It has been almost two and a half years since I’ve returned from India, the country I’ve spent the most amount of time in outside of the US. I think about it every single day. I brought back a lot literally from India (including tons of dangly earrings, gorgeous scarves, elephant charms that hang outside my bedroom, a plastic rickshaw toy on my bookshelf, and a broken foot). I also brought a lot back philosophically, if you’ll allow me to steer a little bit that way for this post:
As you will understand from reading this post further, I am a sensitive person. And while this affects many aspects of my life, I don’t know if it had ever affected my tastebuds until I ate at Divya’s Kitchen on the Lower East Side of Manhattan in mid-December. With the first bite of each dish I sampled, I felt like I was going to cry. I can’t tell you if it’s because of how the spices brought me back to Bangalore (where I spent four magnificent weeks in 2016), or because the experience was so beyond what I was expecting, or because the food was exactly what my body needed at that exact time, but the emotion was there.
This time last year I was spending my last few days in India, a country that means so much to me. I spent the first four weeks of my trip in Bangalore and fell in love immediately with the food, the people, and the chaos. My last two weeks in India, in Goa, were very different and much more challenging for a few reasons, but my time in Bangalore remains one of my favorite experiences of my gap year (and a half). Bangalore is also where I’ve spent the most time aside from NJ and NYC in a number of years.
I don’t always relax when I’m traveling. I want to see, do, and eat everything – just in case I never make it to Barcelona, Bratislava, or Bangkok again. After a few weeks in the chaotic, loud, traffic-filled, beep-filled, wonderful city of Bangalore, I was excited that there was some relaxation time built into our #escape2goa. While there, I tried my best to embrace the culture of susegad – a term my guidebook described as “a uniquely Goan term that translates as ‘laid-backness’ and is evident in all aspects of daily life and in the Goan people themselves.”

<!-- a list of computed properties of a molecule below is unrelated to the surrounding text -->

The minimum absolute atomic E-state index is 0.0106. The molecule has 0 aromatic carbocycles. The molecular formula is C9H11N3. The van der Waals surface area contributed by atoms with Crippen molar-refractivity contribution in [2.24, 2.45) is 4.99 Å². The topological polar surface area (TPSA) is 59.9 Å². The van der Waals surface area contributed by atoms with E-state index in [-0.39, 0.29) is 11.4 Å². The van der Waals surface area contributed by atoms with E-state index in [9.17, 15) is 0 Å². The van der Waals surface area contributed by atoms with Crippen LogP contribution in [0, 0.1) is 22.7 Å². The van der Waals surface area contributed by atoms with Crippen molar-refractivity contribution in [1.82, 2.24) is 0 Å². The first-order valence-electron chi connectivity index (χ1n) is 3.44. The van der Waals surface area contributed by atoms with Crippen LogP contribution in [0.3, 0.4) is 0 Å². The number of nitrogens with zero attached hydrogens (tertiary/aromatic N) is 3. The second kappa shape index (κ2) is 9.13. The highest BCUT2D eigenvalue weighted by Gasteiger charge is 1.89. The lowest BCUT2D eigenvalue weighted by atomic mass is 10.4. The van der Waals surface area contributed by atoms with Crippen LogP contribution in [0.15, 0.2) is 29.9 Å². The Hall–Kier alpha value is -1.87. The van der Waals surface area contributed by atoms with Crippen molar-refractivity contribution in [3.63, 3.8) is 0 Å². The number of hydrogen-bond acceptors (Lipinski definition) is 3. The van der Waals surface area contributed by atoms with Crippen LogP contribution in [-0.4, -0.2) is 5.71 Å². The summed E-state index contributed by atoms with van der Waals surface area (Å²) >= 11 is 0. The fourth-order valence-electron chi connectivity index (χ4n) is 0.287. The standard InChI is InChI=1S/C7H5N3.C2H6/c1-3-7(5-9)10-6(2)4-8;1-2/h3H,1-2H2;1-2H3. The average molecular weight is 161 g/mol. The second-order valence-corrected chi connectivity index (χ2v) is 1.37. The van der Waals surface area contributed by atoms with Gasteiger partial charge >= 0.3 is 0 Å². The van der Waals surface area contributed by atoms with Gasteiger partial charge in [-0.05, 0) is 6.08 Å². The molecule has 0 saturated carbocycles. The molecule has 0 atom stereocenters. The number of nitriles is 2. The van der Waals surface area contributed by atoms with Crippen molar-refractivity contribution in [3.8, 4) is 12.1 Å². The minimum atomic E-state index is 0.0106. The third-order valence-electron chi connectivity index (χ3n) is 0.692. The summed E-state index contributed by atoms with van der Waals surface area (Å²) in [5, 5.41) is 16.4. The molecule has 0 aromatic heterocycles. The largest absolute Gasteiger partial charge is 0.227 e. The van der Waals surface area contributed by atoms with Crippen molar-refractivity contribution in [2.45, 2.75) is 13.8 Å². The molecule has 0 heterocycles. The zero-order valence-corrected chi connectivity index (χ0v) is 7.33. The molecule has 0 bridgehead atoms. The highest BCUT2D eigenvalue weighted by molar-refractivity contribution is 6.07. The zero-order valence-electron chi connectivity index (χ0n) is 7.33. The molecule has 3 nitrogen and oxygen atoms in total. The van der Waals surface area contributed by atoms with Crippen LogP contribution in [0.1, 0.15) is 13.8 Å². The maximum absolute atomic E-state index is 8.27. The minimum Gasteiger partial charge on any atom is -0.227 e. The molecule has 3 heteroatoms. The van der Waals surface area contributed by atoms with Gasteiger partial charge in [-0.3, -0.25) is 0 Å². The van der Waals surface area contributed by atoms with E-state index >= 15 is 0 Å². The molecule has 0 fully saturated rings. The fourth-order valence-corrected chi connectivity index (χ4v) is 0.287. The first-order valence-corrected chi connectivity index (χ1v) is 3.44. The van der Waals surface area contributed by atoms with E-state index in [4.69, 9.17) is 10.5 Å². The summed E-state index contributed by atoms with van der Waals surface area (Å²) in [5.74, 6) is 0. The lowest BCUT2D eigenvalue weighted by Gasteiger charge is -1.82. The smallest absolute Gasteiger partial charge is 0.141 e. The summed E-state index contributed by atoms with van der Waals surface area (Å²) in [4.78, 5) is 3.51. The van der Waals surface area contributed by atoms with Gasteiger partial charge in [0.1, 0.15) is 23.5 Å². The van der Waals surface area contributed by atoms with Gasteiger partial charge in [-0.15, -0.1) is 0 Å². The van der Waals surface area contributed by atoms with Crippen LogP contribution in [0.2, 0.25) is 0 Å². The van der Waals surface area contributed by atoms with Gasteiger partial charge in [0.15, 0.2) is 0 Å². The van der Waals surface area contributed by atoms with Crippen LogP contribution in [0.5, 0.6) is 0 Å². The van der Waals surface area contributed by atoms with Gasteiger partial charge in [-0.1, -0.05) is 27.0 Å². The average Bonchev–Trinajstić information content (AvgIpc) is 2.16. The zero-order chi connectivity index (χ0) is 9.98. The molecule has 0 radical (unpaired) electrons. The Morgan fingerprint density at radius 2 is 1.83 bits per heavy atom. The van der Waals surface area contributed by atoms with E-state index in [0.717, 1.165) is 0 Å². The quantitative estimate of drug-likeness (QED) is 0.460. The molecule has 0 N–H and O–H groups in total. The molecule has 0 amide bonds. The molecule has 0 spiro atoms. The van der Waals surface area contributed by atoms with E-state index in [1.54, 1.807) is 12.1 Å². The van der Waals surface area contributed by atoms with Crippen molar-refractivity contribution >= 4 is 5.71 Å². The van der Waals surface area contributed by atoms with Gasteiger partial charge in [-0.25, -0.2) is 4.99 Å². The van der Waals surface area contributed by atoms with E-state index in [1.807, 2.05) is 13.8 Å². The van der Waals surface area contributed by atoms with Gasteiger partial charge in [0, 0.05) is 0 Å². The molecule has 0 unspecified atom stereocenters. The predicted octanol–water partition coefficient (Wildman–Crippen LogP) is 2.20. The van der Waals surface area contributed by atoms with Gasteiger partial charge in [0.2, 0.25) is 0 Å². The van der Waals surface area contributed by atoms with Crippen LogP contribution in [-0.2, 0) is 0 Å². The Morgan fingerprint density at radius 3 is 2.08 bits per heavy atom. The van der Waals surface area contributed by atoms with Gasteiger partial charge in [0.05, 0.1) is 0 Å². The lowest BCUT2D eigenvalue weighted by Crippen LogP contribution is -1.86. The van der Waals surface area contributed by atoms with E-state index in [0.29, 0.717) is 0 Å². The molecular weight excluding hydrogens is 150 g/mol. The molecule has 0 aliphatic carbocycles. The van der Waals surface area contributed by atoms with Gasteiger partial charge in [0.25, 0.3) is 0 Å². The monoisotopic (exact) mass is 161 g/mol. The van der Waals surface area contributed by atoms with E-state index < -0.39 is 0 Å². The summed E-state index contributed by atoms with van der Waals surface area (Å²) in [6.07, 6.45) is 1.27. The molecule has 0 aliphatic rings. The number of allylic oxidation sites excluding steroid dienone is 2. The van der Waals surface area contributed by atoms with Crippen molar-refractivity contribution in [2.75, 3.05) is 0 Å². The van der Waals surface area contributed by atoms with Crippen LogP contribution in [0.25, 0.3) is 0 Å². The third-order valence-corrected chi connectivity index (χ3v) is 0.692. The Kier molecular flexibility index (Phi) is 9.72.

Here are 9 ways to relax (or, to experience susegad) in Goa, India:
Just a day after our successful morning at Nandi Hills, Lauren (another Leave UR Mark volunteer) and I ventured off on another day trip – this time to Mysore. We knew there were several buses a day from Bangalore so without any planning, we took an auto rickshaw to the bus station to buy tickets. Communication was tough at the ticket window so we weren’t sure if we had the correct tickets or bus until a man standing outside the bus started to yell “Mysore, Mysore, Mysore” in a sing-song voice for the next 15 minutes. The ride took 3 hours and we arrived just in time for lunch.
When I woke up at 3 am on my final morning during #escape2goa in Goa, India to drive to a field a few naps away, I did it to take pictures of the other bloggers. Taking a hot air balloon ride didn’t seem like my thing. It’s an activity that feels kind of “luxury” to me, and because of that, not something I’d normally spend money on. That’s true, but the main reason, I’ll admit, is that I was just too scared to fall.